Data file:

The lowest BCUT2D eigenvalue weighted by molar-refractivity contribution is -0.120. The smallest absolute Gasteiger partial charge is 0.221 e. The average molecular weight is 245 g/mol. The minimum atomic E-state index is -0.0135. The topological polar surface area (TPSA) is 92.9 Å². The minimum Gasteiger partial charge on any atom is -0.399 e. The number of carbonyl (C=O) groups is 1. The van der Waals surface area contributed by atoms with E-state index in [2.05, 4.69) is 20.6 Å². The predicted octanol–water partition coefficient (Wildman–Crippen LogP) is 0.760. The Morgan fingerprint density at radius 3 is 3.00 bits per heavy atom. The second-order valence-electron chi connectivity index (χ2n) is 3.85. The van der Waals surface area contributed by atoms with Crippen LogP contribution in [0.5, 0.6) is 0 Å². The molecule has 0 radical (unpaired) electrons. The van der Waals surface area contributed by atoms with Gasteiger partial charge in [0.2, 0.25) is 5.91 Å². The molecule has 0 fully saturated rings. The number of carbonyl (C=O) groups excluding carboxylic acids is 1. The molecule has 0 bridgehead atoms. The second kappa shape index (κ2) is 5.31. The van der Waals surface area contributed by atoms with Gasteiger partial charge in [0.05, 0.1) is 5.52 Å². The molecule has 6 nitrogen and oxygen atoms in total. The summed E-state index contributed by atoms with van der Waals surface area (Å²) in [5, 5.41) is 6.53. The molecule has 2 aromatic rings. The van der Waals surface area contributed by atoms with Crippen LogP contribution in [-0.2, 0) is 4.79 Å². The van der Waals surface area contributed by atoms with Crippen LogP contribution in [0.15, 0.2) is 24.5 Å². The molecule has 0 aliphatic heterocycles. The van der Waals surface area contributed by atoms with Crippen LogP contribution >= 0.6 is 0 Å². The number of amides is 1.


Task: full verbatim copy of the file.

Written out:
The lowest BCUT2D eigenvalue weighted by molar-refractivity contribution is -0.120. The smallest absolute Gasteiger partial charge is 0.221 e. The average molecular weight is 245 g/mol. The minimum atomic E-state index is -0.0135. The topological polar surface area (TPSA) is 92.9 Å². The minimum Gasteiger partial charge on any atom is -0.399 e. The number of carbonyl (C=O) groups is 1. The van der Waals surface area contributed by atoms with E-state index in [2.05, 4.69) is 20.6 Å². The predicted octanol–water partition coefficient (Wildman–Crippen LogP) is 0.760. The Morgan fingerprint density at radius 3 is 3.00 bits per heavy atom. The second-order valence-electron chi connectivity index (χ2n) is 3.85. The van der Waals surface area contributed by atoms with Crippen LogP contribution in [0.5, 0.6) is 0 Å². The molecule has 0 radical (unpaired) electrons. The van der Waals surface area contributed by atoms with Gasteiger partial charge in [0.2, 0.25) is 5.91 Å². The molecule has 0 fully saturated rings. The number of carbonyl (C=O) groups excluding carboxylic acids is 1. The molecule has 0 bridgehead atoms. The second kappa shape index (κ2) is 5.31. The van der Waals surface area contributed by atoms with Gasteiger partial charge in [0.05, 0.1) is 5.52 Å². The molecule has 6 nitrogen and oxygen atoms in total. The summed E-state index contributed by atoms with van der Waals surface area (Å²) in [5, 5.41) is 6.53. The molecule has 2 aromatic rings. The van der Waals surface area contributed by atoms with Crippen LogP contribution in [-0.2, 0) is 4.79 Å². The van der Waals surface area contributed by atoms with Crippen LogP contribution in [0.15, 0.2) is 24.5 Å². The molecule has 0 aliphatic heterocycles. The van der Waals surface area contributed by atoms with Crippen LogP contribution >= 0.6 is 0 Å². The number of amides is 1.